-- Tony Snow, White House Press Briefing, 6/27/06
As Countdown pointed out, if you'd like to know more about the ultra-secret SWIFT bank and their role in tracking terrorist finances, visit their ultra-secret website at www.swift.com. They also -- yes, it's true -- publish a magazine. Shhhhh.
Tuesday, June 27, 2006
If you've seen Gary Sinise on the news lately, it's because he and a number of other activists were in Washington to call attention to www.AmericaSupportsYou.mil, an umbrella website that provides a number of ways to show support for the troops in tangible ways. Like donating frequent flyer miles or care packages or phone cards, or help for the disabled. The things they really need. Things that show them we're behind them more than yellow ribbons do.
Sinise's organization is a particularly worthy one, IMHO. Operation Iraqi Children provides school supplies for Iraqi schools that sorely need them. And yes, of course, our schools need supplies, too... It's just that when American servicemen and servicewomen deliver books and pencils to Iraqi children, there may be no better way to win the hearts and minds of their parents.
If you'd like to give, go to www.OperationIraqiChildren.org or through America Supports You.
And by the way, Gary Sinise is not just a humanitarian and a great actor, but I also happen to think CSI:NY is the best CSI. But that's just me.
I get no discounts or benefits for suggesting you switch to Qwest for your long distance service. Let's get that out of the way first of all.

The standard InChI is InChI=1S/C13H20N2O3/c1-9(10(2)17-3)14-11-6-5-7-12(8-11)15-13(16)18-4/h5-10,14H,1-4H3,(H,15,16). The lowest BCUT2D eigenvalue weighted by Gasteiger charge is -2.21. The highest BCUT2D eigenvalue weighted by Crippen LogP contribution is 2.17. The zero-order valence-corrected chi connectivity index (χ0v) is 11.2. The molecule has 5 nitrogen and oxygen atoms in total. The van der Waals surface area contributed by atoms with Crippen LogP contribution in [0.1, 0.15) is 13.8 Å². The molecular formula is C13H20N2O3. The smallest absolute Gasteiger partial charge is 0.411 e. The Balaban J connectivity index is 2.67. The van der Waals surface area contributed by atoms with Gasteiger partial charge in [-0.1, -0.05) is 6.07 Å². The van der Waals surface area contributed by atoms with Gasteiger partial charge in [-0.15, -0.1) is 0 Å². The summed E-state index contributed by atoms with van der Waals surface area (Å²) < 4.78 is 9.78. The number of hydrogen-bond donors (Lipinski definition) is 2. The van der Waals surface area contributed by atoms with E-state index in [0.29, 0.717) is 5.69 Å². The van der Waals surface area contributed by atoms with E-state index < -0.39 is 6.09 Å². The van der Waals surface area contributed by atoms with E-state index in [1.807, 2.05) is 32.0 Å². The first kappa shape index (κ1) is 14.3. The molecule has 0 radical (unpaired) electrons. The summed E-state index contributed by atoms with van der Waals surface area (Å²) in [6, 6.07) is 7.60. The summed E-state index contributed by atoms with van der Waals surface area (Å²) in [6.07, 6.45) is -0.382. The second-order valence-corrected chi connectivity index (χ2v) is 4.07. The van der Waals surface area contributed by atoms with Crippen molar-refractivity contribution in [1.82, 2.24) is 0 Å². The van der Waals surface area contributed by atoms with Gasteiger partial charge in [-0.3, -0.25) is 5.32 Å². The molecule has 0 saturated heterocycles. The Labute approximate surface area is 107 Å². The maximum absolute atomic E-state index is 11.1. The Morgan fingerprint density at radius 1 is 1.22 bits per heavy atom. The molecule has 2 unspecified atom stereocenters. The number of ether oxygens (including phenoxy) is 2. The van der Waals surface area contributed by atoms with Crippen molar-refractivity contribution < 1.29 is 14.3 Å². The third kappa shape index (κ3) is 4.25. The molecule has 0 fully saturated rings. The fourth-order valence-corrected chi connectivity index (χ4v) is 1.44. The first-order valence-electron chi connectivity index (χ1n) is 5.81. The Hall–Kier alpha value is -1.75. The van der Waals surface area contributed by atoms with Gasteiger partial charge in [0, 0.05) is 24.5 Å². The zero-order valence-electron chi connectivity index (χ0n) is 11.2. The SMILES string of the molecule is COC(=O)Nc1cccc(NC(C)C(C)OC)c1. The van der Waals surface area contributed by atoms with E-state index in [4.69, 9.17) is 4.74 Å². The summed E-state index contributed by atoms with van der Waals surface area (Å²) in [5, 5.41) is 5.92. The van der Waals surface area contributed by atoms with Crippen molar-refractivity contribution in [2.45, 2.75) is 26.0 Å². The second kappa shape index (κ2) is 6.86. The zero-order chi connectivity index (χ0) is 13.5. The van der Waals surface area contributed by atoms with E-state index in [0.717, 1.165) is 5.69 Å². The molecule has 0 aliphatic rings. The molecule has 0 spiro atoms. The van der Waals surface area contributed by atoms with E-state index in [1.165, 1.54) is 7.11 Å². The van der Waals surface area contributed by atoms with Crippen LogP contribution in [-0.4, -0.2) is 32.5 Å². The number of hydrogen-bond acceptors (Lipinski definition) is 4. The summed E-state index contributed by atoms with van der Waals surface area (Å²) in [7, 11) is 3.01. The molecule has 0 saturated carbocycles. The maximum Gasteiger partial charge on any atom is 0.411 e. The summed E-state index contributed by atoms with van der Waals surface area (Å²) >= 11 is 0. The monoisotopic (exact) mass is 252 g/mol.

But a month ago I switched to Qwest, as a small "thank you" for not knuckling under to the pressure from the Bush administration. I have to say, I was stunned at how inexpensive and reliable it is: Twenty bucks a month, unlimited long-distance calling. That's VOIP rates without the computer.
And speaking of the NSA wiretapping, I'd be remiss if I didn't take the opportunity to point out what every news outlet seems to have forgotten, and what the White House would like you to forget:
1. The New York Times did not reveal the existence of the NSA wiretapping program in 2005. President Bush did in 2001, and Bob Woodward -- perhaps even with Bush as his source -- wrote about it in 2002, in Bush at War. Read about it here.
2. The New York Times did not "leak" the bank-tapping story, they reported it, as did other papers. Those who leaked it are the ones who might have broken a law... just as Karl Rove, Dick Cheney and Scooter Libby did.
Sunday, June 25, 2006
I have been told this, but have not needed to try it myself, so proceed at your own risk and all that...
If your PC or Mac is hooked up to a good, high-resolution LCD monitor -- one with a DVI input -- you just might be able to use that monitor as an HDTV display. Good monitors have resolutions and refresh rates that exceed those of HDTV's.
So you could, for example, hook an HD DirecTV receiver up to it (using an HDMI-to-DVI cable), connect something for audio, and bango! You've got a 17" or 19" or 21" HDTV! If you keep it on your desk, you can add a switch so you can change back and forth from TV to PC. Or if you just got a new notebook and you've got a spare monitor, you can convert it into a TV for the kitchen or the kids' room.
You probably wouldn't want to make this the centerpiece of your home theatre experience. And again, I've only been told that it works... but if it does, it will add up to some pretty sweet savings. If anyone out there has any corrections, advice, or refinements, please add them to the comments!